Despite missing the playoff last season, Clemson still won 10 games for the 11th straight year — only the third program in history to accomplish such a feat. While that is an incredible achievement, the bar has been raised in Clemson after six straight playoff appearances. But more than that, the bar for offensive performance has been raised, and what happened in 2021 simply failed to meet expectations. Quarterback D.J. Uiagalelei was not consistent enough, and neither were the receivers or the offensive line. Uiagalelei returns as the starting QB — and the largest focus both on the Tigers and in the conference should be on him and whether he can fulfill his potential. If he doesn’t, what should be one of the best defenses in the nation might not be enough to get Clemson back into the playoff.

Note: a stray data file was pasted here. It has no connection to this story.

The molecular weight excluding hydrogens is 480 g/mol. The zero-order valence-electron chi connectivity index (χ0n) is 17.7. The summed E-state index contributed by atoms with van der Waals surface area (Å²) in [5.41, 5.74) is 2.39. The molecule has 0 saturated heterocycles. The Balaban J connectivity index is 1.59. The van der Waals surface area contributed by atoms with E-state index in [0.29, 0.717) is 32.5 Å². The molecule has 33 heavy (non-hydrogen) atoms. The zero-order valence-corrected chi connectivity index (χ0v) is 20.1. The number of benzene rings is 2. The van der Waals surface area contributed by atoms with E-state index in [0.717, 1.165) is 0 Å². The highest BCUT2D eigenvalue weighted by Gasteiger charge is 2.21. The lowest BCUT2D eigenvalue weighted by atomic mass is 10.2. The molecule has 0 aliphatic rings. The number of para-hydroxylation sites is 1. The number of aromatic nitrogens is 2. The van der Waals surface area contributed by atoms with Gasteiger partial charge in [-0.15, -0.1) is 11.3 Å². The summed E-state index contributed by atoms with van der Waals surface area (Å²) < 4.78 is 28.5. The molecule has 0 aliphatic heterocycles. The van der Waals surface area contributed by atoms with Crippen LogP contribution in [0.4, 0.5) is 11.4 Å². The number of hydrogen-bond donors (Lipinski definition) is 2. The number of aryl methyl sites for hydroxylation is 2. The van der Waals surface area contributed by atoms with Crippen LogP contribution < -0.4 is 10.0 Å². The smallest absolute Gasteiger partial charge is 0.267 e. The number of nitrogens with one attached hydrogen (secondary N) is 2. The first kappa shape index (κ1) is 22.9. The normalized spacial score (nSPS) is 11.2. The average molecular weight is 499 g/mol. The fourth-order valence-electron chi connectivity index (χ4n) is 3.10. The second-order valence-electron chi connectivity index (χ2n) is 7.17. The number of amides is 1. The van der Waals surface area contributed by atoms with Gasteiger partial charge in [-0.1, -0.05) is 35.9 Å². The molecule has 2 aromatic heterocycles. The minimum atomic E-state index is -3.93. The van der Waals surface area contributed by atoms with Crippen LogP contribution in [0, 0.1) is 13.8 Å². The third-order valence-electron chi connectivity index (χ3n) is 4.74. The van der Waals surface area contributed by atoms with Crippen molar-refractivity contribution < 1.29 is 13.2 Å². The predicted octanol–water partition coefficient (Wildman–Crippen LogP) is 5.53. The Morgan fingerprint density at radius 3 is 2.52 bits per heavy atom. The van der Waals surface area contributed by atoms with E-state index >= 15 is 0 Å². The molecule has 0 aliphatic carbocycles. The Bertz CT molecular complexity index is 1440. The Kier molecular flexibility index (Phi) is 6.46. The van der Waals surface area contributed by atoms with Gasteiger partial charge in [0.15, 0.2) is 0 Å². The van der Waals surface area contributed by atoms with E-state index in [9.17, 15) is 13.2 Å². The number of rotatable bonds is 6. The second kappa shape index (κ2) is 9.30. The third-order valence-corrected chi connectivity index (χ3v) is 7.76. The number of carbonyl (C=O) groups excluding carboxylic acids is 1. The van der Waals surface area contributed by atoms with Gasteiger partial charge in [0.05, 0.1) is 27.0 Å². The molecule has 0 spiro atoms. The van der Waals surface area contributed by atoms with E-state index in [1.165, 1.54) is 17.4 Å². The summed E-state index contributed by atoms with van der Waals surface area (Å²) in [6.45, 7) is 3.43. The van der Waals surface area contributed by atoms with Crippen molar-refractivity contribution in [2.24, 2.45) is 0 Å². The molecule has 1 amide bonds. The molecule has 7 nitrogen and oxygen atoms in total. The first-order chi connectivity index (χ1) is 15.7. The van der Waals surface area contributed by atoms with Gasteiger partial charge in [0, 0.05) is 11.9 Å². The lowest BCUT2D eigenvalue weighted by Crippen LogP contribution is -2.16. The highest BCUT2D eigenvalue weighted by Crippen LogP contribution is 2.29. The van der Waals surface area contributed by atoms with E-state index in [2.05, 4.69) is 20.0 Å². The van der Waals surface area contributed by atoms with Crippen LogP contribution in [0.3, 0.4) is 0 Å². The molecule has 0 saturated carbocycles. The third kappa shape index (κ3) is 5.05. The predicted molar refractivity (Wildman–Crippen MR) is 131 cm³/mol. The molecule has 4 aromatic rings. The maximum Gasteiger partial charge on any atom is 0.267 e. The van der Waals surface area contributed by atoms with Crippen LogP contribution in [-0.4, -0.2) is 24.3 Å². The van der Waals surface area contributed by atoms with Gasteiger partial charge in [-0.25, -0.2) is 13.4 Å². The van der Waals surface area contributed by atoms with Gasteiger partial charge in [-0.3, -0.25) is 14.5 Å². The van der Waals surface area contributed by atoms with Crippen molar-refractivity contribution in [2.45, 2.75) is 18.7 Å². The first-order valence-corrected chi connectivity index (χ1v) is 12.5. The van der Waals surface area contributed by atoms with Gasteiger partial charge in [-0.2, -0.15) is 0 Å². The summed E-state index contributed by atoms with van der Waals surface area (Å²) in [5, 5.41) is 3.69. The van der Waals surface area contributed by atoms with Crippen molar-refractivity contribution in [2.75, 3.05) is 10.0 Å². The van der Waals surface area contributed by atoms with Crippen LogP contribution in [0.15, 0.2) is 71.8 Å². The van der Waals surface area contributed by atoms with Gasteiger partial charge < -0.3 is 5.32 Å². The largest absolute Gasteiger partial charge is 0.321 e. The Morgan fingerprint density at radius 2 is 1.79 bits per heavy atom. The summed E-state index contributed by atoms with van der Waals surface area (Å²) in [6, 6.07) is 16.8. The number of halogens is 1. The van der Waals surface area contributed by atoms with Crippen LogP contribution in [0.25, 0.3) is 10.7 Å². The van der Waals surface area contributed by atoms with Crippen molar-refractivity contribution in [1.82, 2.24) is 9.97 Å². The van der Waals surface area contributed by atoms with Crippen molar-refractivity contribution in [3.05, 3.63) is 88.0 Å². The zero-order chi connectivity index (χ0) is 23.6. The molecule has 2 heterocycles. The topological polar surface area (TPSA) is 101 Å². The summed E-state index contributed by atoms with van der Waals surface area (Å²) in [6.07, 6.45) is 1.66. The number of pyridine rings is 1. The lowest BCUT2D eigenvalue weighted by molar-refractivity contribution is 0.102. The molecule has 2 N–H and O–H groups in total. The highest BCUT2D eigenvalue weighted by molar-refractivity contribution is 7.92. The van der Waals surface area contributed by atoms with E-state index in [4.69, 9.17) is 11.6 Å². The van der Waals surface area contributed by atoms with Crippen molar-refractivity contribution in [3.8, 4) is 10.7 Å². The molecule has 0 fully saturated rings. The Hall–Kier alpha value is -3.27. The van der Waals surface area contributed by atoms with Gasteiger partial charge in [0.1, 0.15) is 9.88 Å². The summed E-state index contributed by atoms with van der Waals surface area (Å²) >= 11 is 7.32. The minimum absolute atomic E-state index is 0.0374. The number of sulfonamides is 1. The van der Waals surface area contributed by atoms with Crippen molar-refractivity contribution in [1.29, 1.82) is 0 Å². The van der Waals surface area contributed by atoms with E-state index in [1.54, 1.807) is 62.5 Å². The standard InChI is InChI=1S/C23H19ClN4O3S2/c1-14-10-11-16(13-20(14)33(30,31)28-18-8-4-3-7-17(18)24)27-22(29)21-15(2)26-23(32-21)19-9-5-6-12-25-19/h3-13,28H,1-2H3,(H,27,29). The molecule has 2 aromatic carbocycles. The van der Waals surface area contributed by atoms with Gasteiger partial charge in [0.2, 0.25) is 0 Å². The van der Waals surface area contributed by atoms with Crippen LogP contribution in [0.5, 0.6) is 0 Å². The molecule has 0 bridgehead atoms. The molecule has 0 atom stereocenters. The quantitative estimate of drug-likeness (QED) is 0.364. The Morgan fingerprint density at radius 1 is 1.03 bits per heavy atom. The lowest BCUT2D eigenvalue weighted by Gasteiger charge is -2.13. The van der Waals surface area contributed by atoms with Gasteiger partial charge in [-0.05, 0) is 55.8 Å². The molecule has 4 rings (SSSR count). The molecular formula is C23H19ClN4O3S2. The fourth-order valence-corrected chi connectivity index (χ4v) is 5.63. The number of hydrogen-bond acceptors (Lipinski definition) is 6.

2. What does Miami do in Year 1 under Cristobal?
There is one storyline that is undefeated year after year in the ACC: Is this the year Miami will compete for a championship? Media voters seem to think so, as they selected the Hurricanes as the preseason choice to win the Coastal Division and advance to the ACC championship game. Of course, this is the sixth time Miami has been the preseason choice; the Hurricanes have one division title in their history. This year, the expectations are high thanks to Cristobal and the return of quarterback Tyler Van Dyke, who emerged last season after going through camp competing for the backup job. Cristobal has hired himself an elite staff, adding to the expectation level outside the program. But Cristobal wants nothing to do with where people think his program should be right now. He just wants his players focused on getting better.